Now, the fact is that this is the path to happiness. One of the greatest mysteries of life for man is the question of wherein lies the path to true and deep happiness. I wonder how many people are deeply happy! Is it not the question of life? Ought not parents have as one of their principal goals helping their children to understand how true happiness is to be attained in this life, and, of course, attained in the next. But does the average parent know where this happiness is to be found? There have been so many suggestions, so many theories about happiness and how to attain it. Some think happiness is to be found in popularity, others in wealth, others in influence. But God has revealed, and the Church has explained, that we attain our fullest happiness by virtue of the grace of Christ which makes us sharers in the divine life. In the Gospels, Christ points out to his followers the way that leads to eternal happiness. It is through the living of the beatitudes, and our Gospel today (Luke 6: 17, 20-26) provides us with Luke’s presentation of them. In essence they are a brief statement of the mind, the heart and the practice of Jesus Christ, and of what it is to follow his example. Our Lord is saying, blessed will you be if you take me as your love and your model, and woe upon you if you refuse. Our true happiness will be found therein. The beatitudes respond to the natural desire for happiness, a desire that is of divine origin. God has placed this desire in the human heart precisely to draw man to the One who alone can fulfil it. As St Augustine wrote, “in seeking you, my God, I seek a happy life. Let me seek you so that my soul may live” (Confessions 10,20). As St Thomas Aquinas wrote, “God alone satisfies” (Expos. In symb. apost.1). Our Lord’s description of the one who is truly blessed sets forth the goal of human existence, the ultimate end of human acts. That goal is a sharing in the happiness of God as revealed in Jesus Christ his incarnate Son. This vocation is addressed to each person individually, and to the Church as a whole.

Mediocrity and half-heatedness in the following of Christ is the ever-present danger in the Christian life. If poverty, hunger, sorrow and rejection were ever to come our way through no fault of our own, and most especially as a result of our choice for Jesus, Christ counts it as a great blessing. Our Lord assures us that this is the path to true happiness. Let us resolve to find our happiness in where it truly awaits us, then. Where is that? It lies in love for and union with Jesus Christ, our brother, our Saviour, and our God.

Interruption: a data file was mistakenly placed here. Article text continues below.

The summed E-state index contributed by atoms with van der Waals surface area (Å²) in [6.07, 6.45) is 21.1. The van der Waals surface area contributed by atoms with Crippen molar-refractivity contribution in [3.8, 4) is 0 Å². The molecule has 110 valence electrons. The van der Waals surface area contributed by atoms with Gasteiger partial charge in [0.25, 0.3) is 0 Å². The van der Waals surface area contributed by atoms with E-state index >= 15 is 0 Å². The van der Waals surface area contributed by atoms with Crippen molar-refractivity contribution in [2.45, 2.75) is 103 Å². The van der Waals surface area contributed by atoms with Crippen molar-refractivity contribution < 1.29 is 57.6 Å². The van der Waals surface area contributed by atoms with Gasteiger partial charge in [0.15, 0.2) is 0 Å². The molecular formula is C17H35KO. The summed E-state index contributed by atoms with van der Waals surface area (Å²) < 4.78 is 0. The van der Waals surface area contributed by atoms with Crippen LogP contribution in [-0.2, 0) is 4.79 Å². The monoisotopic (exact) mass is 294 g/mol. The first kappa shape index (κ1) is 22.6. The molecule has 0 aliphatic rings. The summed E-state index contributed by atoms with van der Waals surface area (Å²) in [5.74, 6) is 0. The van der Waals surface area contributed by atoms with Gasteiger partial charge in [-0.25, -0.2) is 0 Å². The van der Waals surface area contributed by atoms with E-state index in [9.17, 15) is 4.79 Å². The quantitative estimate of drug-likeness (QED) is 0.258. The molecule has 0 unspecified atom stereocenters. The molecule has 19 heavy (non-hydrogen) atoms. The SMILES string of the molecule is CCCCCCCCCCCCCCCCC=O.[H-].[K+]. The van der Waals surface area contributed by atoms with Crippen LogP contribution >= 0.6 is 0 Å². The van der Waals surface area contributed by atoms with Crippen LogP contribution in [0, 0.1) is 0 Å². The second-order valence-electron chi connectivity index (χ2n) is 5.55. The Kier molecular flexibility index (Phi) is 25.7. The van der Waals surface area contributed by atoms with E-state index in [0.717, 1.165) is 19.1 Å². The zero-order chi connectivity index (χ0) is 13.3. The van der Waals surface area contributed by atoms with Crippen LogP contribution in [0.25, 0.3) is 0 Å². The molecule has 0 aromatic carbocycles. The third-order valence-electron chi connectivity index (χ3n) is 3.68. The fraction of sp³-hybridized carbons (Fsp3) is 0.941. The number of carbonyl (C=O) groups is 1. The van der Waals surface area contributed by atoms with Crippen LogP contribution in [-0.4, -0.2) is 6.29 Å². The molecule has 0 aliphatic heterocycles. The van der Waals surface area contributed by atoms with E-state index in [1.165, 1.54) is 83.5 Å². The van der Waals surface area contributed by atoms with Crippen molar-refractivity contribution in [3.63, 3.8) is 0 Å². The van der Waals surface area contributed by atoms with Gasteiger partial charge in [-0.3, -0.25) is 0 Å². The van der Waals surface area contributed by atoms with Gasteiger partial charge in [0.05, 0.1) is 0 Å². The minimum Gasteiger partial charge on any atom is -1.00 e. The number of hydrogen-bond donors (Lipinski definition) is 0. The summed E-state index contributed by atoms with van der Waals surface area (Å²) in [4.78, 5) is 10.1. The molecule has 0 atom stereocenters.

A second reflection on the Gospel of the Sixth Sunday of Ordinary Time C

"Then fixing His eyes on his disciples he said: 'How happy are you who are poor'..."

Poverty of spirit
(Homily by Fr. E. J. Tyler)

In our Gospel today our Lord utters his well-known teaching on poverty of spirit: “Blessed are you poor, yours is the Kingdom of Heaven” (Luke 6:17.20-26). Christians are guided by Christ, but there have been non-Christians who have understood well the danger that riches pose. Mahatma Ghandi was one such. Consider, then, our Lord’s words about the poverty that can enrich, and the wealth that can impoverish. “Blessed are you who are poor,” is Christ’s dictum. Are we convinced of its truth? Many saints, resolving to follow our Lord generously, distributed their possessions to the poor. Then they embarked on their following of Christ. They regarded themselves as fortunate, for they were now poor. Christ was their wealth. Most of us are not called to follow that specific vocation, but such saints as these remind us that the poverty of spirit to which our Lord is referring is a most blessed condition of heart. Are we convinced of this, on the word of Christ? If so, in what precise way are we acting on it?

Riches bring a special danger while a degree of poverty offers an opportunity. The danger of riches consists in becoming attached to material possessions and wealth more than God. Whereas it is easier for the poor person to turn to God because God is all he has. Wealth in itself is not an evil for it ultimately comes from the hand of God. Rather it is the attitude to wealth that can make of it a danger. Nor does mere poverty make a person attached to Christ and to God. Just as with wealth, it will depend on one’s attitude. If a poor person depends on God and looks to Him above all, then his poverty will have proved to be a blessing. But a poor person can allow his poverty to embitter him, enrage him, consume him with envy, and even lead him to harm those who have wealth. It is the one who is poor in spirit, poor in his heart, lacking attachment to material and temporal things, who is blessed. This can be the poor man and it can be the rich man, but it is more difficult for the rich man because man is prone to set his heart on possessions. Whether we are well off or struggling we are called to place our hopes in God. If we are struggling, it could be a heaven-sent opportunity to depend on God. If we are rich, we must be beware for we could lose our sense of dependence on God — all the while unaware of it.

Christ is calling us to be like the poor person who depends completely on God. This is the poverty of spirit which characterized Christ himself and which he marked out as the way of his disciples, the way that leads to the Kingdom of God. All our lives we ought remember what our Lord says to us: “ Blessed are you who are poor, for yours is the kingdom of God.”